Monday, March 10, 2014

No. 35: Life Partners Holdings and Selective Disclosure

Life Partners, Inc. (Waco, TX) is an intermediary in the secondary market for life insurance policies and the operating subsidiary of Life Partners Holdings, Inc. (NASDAQ:LPHI). In post No. 22 entitled "A Devastating Setback for Life Partners," I mentioned LPHI's practice of disclosing good news immediately and delaying disclosure of bad news. I decided on this follow-up after LPHI failed to disclose promptly a recent Texas appellate court decision that may have a material adverse effect on the company.

Regulation FD
Regulation FD (Fair Disclosure) promulgated by the Securities and Exchange Commission (SEC) has been in effect since October 23, 2000. The SEC said the regulation addressed the issue of "selective disclosure of material information by issuers," which "bears a close resemblance ... to ordinary 'tipping' and insider trading." The SEC also intended to address "the potential for corporate management to treat material information as a commodity to be used to gain or maintain favor with particular analysts or investors."

8-K Reports
Among the documents public companies file with the SEC and thereby make publicly available are 10-K annual reports, 10-Q quarterly reports, and 8-K reports. I call an 8-K a "material event report," and the SEC calls it a "current report on Form 8-K." The SEC says the 8-K "provides investors with current information to enable them to make informed decisions."

Numerous categories of information are disclosed in an 8-K. Here are three examples: Item 1.01 is "entry into a material definitive agreement," Item 2.02 is "results of operations and financial condition," and Item 5.07 is "submission of matters to a vote of security holders."

The 8-K category on which I focus here is Item 8.01, which is "other events." The SEC says: "This is the place where companies may report anything that they believe is important but is not specifically required elsewhere in the 8-K."

LPHI's Recent 8-K Reports
Consider LPHI's ten most recent 8-K reports. The following seven of them contain an Item 8.01 disclosure, with the date of the event and the date LPHI filed the 8-K shown in parentheses:
  1. The denial of class certification in a consolidated class action lawsuit against LPHI (7/9/13; 7/10/13)
  2. LPHI's announcement of the declaration of a quarterly dividend to shareholders (9/6/13; 9/12/13)
  3. A Texas state appellate court reversal of a lower court decision that had been favorable to LPHI (8/28/13; 9/16/13)
  4. The plaintiffs' withdrawal of the class action lawsuit referred to in (1) above (12/2/13; 12/4/13)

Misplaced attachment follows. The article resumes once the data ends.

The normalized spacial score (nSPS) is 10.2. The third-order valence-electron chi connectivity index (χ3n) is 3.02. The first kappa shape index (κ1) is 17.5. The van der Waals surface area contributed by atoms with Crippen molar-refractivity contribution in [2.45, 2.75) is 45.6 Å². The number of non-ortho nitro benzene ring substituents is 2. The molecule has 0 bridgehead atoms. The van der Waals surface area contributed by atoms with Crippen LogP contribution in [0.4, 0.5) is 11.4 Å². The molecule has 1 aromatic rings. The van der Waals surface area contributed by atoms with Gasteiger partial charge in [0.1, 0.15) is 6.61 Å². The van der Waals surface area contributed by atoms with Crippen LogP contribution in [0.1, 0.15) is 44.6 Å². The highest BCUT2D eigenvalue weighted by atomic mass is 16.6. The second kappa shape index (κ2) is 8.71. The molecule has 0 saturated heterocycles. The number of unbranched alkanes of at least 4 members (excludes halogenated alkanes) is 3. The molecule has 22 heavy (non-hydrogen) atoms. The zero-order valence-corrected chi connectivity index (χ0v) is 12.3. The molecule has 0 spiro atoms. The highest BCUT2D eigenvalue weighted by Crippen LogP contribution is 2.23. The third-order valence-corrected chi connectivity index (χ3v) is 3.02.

5. LPHI's announcement of the declaration of a quarterly dividend to shareholders (12/17/13; 12/17/13)
  6. LPHI's announcement of a verdict following the jury trial in the SEC's lawsuit against LPHI (2/3/14; 2/4/14)
  7. LPHI's announcement of the declaration of a quarterly dividend to shareholders (3/4/14; 3/5/14).
Events 1, 2, 4, 5, and 7 above were good news for LPHI and the 8-K reports were filed within four business days after the event. Under SEC rules, an 8-K generally is supposed to be filed within four business days.

Event 3 was bad news for LPHI. A three-judge panel of a Texas state appellate court ruled unanimously that LPHI's life settlements are securities under Texas law. The court handed down the decision on Wednesday, August 28, 2013. LPHI filed the 8-K on Monday, September 16, the 12th business day after the event. In the 8-K, LPHI said it strongly disagreed with the decision and will appeal. In recognition of the materiality of the decision, LPHI also said:
Should the decision ever become final, it would result in a material adverse effect on our operations and require substantial changes in our business model.
Event 6 related to a federal jury verdict in the recent case of SEC v. LPHI. As I discussed in post No. 29, LPHI and its top two officers were found guilty of some and not guilty of other civil securities violations. The verdict was clearly a material event. LPHI promptly filed an 8-K, but the two-sentence text of the 8-K did not describe the verdict. Instead, the text said LPHI had issued a press release, had attached the press release to the 8-K as an exhibit, and had posted the press release on LPHI's website. However, LPHI cleverly and falsely titled the press release "Life Partners Prevails in SEC Lawsuit." In the press release, LPHI featured the "not guilty" elements of the verdict in the first few paragraphs, and briefly mentioned the "guilty" elements later in the press release. Also, LPHI prominently displayed the title of the press release at the top of the home page of the company's website with a link to the press release.

Another Adverse Court Decision
On Thursday, February 6, 2014, as I discussed in post No. 30, a three-judge panel of another Texas appellate court unanimously reversed a state district court judgment that had been favorable to LPHI. This was another ruling that LPHI's life settlements are securities under Texas law. An LPHI attorney told a reporter for The Wall Street Journal and me that LPHI plans to petition the Texas Supreme Court to review the decision.

As of the close of business on Friday, March 7, the 20th business day after February 6, LPHI had not filed an 8-K disclosing the decision. I believe that LPHI decided not to file an 8-K about the decision, and instead to mention it deep in LPHI's next major report, in the "Legal Proceedings" section of the report. LPHI's next major report will be the 10-K for the fiscal year ended February 28, 2014. LPHI filed its 10-K last year on May 29, 2013.

General Observations
In my opinion, LPHI's practice of disclosing good news immediately and delaying disclosure of bad news is precisely the type of selective disclosure about which the SEC has expressed concern. Whether LPHI will be called to account for its practice of selective disclosure remains to be seen.